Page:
At the highest levels of national leadership within the six GCC countries, there is broad agreement that a superpower such as the United States, and to a lesser extent France, Great Britain, Russia and China, performs an important role in helping to deter would-be aggressors or intimidators in Baghdad and Tehran. Moreover, notwithstanding the misgivings of many about the unilateral U.S. embargo against Iran, on the one hand, and the reservations of some GCC leaders regarding Washington's and London's adamancy that Iraq be made to comply fully with U.N. Security Council resolutions stemming from its aggression against Kuwait, on the other, various GCC leaders acknowledge that the end result-a deterred Iraq and Iran-is in their strategic interest.
As one official put it,
Washington's role-to thwart the expansionist or hegemonic aspirations of Baghdad and Tehran-is one that, unaided, we would not be able to accomplish. In our joint efforts to strengthen regional security, the United States has no choice but to remain present and engaged with our defense forces. Our task necessitates a somewhat different approach. Being neighbors of two countries that in the past decade and a half have threatened our security, it is to moderate and mediate the U.S. and other allied roles. At the end of the day, our respective roles complement each other.
Most U.S. defense and foreign-policy planners seem to realize that more and more GCC Arabs are questioning the underlying rationale for current U.S. Gulf defense policies. As the situation is not as clear cut as it seemed to be in the immediate aftermath of Operation Desert Storm, the strategic window of opportunity for hammering out additional defense cooperation agreements and informal memoranda of understanding may be rapidly closing. If evidence of this trend is needed, one, in the realm of political-military affairs, was provided by three UAE nationals who follow the GCC region's foreign-policy dynamics closely. All three expressed what they claimed was their own and many of their colleagues resentment at perceived U.S. strong-arm tactics designed to pressure their government into implementing a Status of Forces Agreement (SOFA).
The need for the United States to manifest an appropriate degree of sensitivity to the controversial nature of these unprecedented undertakings in certain GCC countries, in the eyes of these informants, remains of paramount importance. Behind GCC critics' concerns over this issue is their knowledge of how such agreements fanned the flames of anti-Americanism in pre-revolutionary Iran and Libya. Similar tensions embedded in the same kinds of agreements came close to exploding in recent months in Okinawa. Several GCC countries' leaders expressed the view that U.S. insistence on having its views prevail in matters of such sensitivity to the host country could easily jeopardize the trust, intimacy and confidence-key factors in effective defense cooperation- between two countries.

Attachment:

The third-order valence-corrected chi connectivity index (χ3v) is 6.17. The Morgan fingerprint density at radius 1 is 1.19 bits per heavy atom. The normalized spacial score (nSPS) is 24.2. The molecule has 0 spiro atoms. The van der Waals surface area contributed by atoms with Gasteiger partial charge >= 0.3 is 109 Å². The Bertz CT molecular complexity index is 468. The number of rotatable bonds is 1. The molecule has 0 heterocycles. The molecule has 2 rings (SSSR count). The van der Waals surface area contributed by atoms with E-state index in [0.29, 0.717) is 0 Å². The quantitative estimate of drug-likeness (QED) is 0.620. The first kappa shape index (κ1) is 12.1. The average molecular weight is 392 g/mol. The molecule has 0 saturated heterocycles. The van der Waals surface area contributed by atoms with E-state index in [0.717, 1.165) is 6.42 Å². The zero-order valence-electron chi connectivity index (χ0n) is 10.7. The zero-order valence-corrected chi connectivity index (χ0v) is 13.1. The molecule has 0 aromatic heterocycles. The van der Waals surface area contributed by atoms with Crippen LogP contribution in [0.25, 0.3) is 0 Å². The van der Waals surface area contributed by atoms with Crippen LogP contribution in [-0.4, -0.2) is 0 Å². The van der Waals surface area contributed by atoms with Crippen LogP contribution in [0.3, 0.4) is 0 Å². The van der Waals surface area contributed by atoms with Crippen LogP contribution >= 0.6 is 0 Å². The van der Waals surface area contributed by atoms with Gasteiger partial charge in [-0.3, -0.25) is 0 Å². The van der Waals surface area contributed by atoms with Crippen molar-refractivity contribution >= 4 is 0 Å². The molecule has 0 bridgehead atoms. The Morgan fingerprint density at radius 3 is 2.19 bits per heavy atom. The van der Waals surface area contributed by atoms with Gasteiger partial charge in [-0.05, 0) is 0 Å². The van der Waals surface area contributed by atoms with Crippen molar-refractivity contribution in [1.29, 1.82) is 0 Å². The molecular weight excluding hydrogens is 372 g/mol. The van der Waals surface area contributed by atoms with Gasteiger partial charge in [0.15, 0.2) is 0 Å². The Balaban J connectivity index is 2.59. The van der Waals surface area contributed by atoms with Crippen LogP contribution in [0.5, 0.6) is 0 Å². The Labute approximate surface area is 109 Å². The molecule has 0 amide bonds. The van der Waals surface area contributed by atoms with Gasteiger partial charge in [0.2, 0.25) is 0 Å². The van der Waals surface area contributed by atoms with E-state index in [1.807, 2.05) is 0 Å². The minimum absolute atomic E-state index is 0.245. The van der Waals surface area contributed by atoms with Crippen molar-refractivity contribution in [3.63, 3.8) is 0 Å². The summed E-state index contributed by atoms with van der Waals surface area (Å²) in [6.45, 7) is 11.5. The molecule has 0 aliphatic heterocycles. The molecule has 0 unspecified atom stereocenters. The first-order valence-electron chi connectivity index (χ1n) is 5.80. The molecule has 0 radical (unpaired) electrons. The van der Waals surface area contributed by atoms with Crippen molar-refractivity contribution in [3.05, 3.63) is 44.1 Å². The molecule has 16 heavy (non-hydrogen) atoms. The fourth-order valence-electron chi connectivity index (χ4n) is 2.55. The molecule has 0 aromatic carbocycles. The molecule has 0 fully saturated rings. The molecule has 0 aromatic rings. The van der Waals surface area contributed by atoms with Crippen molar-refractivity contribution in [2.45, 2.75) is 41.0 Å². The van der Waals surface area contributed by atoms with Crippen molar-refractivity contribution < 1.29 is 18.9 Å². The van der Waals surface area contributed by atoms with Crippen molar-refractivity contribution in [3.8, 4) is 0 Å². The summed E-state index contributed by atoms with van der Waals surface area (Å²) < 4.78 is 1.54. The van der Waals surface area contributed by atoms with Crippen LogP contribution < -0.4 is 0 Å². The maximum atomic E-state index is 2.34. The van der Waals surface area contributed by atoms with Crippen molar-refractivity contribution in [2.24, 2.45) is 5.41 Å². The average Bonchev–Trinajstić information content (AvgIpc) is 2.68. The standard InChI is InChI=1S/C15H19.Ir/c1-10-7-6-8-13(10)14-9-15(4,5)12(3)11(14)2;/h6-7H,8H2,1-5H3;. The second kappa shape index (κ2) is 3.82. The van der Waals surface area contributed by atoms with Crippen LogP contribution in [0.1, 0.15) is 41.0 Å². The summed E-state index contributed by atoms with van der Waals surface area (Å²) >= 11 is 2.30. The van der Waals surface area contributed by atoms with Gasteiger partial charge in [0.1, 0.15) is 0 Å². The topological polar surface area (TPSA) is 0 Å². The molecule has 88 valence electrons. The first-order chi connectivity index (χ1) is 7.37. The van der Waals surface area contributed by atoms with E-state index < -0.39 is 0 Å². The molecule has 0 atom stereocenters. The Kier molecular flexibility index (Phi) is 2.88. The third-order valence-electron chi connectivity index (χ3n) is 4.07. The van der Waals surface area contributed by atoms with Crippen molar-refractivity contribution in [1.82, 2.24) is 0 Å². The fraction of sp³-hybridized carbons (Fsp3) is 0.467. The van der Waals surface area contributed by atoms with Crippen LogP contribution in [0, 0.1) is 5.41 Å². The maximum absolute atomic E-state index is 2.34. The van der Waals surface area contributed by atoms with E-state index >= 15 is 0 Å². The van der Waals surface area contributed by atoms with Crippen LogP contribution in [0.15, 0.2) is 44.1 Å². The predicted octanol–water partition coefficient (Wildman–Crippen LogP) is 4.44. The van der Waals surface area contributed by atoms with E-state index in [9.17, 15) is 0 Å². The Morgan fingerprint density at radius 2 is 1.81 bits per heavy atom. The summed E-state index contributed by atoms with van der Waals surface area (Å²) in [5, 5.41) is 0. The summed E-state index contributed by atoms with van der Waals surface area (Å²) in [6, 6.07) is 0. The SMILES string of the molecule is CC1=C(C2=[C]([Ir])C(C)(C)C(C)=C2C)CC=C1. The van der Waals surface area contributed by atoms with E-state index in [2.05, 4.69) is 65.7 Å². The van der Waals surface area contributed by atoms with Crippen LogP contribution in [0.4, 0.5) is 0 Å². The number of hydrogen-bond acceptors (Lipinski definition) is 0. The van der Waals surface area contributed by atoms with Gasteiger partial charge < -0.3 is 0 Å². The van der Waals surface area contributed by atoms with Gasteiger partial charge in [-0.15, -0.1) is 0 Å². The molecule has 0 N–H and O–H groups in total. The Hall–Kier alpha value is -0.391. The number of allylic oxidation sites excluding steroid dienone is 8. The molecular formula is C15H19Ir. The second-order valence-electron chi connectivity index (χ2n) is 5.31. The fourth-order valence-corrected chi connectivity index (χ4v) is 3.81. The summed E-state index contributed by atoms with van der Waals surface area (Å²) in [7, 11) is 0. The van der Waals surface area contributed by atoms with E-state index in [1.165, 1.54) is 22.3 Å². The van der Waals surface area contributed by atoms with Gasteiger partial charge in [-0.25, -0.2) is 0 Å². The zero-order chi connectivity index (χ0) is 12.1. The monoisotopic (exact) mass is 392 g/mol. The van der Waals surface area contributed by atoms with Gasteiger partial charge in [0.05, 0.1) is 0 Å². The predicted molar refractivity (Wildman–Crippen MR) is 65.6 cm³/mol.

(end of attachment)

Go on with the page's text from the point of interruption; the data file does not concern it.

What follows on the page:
A related criticism was that U.S. regional-security threat assessments are understandably tailored to serve U.S. strategic, economic and corporate interests, but of questionable validity if measured against the yardstick of GCC national, regional and intra-regional interests. Examples cited relate to the transparent U.S. interest in having the GCC states assist the United States economically in snoring up the American military-industrial complex, in extending the life of production runs and lowering the per-unit costs of key defense items, m buoying the profitability of U.S. arms manufacturers, and in pressing the GCC militaries to purchase expensive manpower- and maintenance-intensive defense equipment when smaller, less expensive and more easily maintained and interoperable equipment would likely suffice to meet the kinds of threats that many GCC leaders envision as realistic.
U.S. critics are often quick to dismiss such views as naive and ill-informed. One such individual commented,
No one is downplaying the impact of domestic sentiments on foreign policy. This is something with which both sides have to contend. The GCC countries need for us to do certain things a certain way and for us to avoid doing certain other things that, in their culture, would be offensive if not explosive. Likewise, if we're to succeed in making the region more secure for the future, we need for these countries to do certain things a certain way and to avoid doing other things that could prevent our objectives from being achieved.
The U.S. decision to adopt and implement a policy of high-level and broad-based engagement in pursuit of Gulf security was bound to be and will likely remain controversial in the eyes of Iran and Iraq. The decision, however, needs to be viewed in context and compared to the previous much lower-key over-the-horizon approach of the 1980s. The decision was driven by the strategic need to ensure that neither Baghdad nor Tehran entertains any illusions or doubts with regard to U.S. intentions. It was designed to convey the magnitude and seriousness of our commitment to do whatever is necessary to ensure the Gulf against future international conflict. And it was made in close concert with the extensive input and comment of the GCC countries themselves, whose goals, if not always the preferred means, are the same as ours.